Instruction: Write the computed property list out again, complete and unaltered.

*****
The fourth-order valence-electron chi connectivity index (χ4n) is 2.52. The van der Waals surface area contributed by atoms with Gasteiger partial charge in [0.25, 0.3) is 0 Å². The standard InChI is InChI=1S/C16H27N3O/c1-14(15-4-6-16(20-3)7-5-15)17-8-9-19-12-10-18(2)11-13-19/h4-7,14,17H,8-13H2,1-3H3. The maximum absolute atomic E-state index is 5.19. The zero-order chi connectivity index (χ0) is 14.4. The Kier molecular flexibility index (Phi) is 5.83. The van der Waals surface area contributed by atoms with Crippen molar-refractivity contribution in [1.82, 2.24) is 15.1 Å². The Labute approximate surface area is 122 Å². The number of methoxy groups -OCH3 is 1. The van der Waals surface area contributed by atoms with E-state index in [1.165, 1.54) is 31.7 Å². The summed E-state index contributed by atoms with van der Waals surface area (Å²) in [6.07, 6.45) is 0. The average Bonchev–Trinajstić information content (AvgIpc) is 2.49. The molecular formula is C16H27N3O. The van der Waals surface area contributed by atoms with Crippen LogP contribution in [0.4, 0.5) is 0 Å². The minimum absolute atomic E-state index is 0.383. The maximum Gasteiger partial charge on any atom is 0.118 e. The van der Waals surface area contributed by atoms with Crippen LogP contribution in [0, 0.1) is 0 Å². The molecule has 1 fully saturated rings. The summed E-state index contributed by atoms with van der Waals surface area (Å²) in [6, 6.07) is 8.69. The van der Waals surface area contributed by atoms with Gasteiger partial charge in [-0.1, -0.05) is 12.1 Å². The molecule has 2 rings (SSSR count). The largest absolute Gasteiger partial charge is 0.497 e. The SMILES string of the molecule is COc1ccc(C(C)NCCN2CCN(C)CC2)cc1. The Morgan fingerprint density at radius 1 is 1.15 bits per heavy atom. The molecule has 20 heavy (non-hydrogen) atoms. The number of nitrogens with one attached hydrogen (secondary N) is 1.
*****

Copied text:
The fourth-order valence-electron chi connectivity index (χ4n) is 2.52. The van der Waals surface area contributed by atoms with Gasteiger partial charge in [0.25, 0.3) is 0 Å². The standard InChI is InChI=1S/C16H27N3O/c1-14(15-4-6-16(20-3)7-5-15)17-8-9-19-12-10-18(2)11-13-19/h4-7,14,17H,8-13H2,1-3H3. The maximum absolute atomic E-state index is 5.19. The zero-order chi connectivity index (χ0) is 14.4. The Kier molecular flexibility index (Phi) is 5.83. The van der Waals surface area contributed by atoms with Crippen molar-refractivity contribution in [1.82, 2.24) is 15.1 Å². The Labute approximate surface area is 122 Å². The number of methoxy groups -OCH3 is 1. The van der Waals surface area contributed by atoms with E-state index in [1.165, 1.54) is 31.7 Å². The summed E-state index contributed by atoms with van der Waals surface area (Å²) in [6.07, 6.45) is 0. The average Bonchev–Trinajstić information content (AvgIpc) is 2.49. The molecular formula is C16H27N3O. The van der Waals surface area contributed by atoms with Crippen LogP contribution in [0.4, 0.5) is 0 Å². The minimum absolute atomic E-state index is 0.383. The maximum Gasteiger partial charge on any atom is 0.118 e. The van der Waals surface area contributed by atoms with Crippen LogP contribution in [0, 0.1) is 0 Å². The molecule has 1 fully saturated rings. The summed E-state index contributed by atoms with van der Waals surface area (Å²) in [6, 6.07) is 8.69. The van der Waals surface area contributed by atoms with Gasteiger partial charge in [-0.1, -0.05) is 12.1 Å². The molecule has 2 rings (SSSR count). The largest absolute Gasteiger partial charge is 0.497 e. The SMILES string of the molecule is COc1ccc(C(C)NCCN2CCN(C)CC2)cc1. The Morgan fingerprint density at radius 1 is 1.15 bits per heavy atom. The molecule has 20 heavy (non-hydrogen) atoms. The number of nitrogens with one attached hydrogen (secondary N) is 1.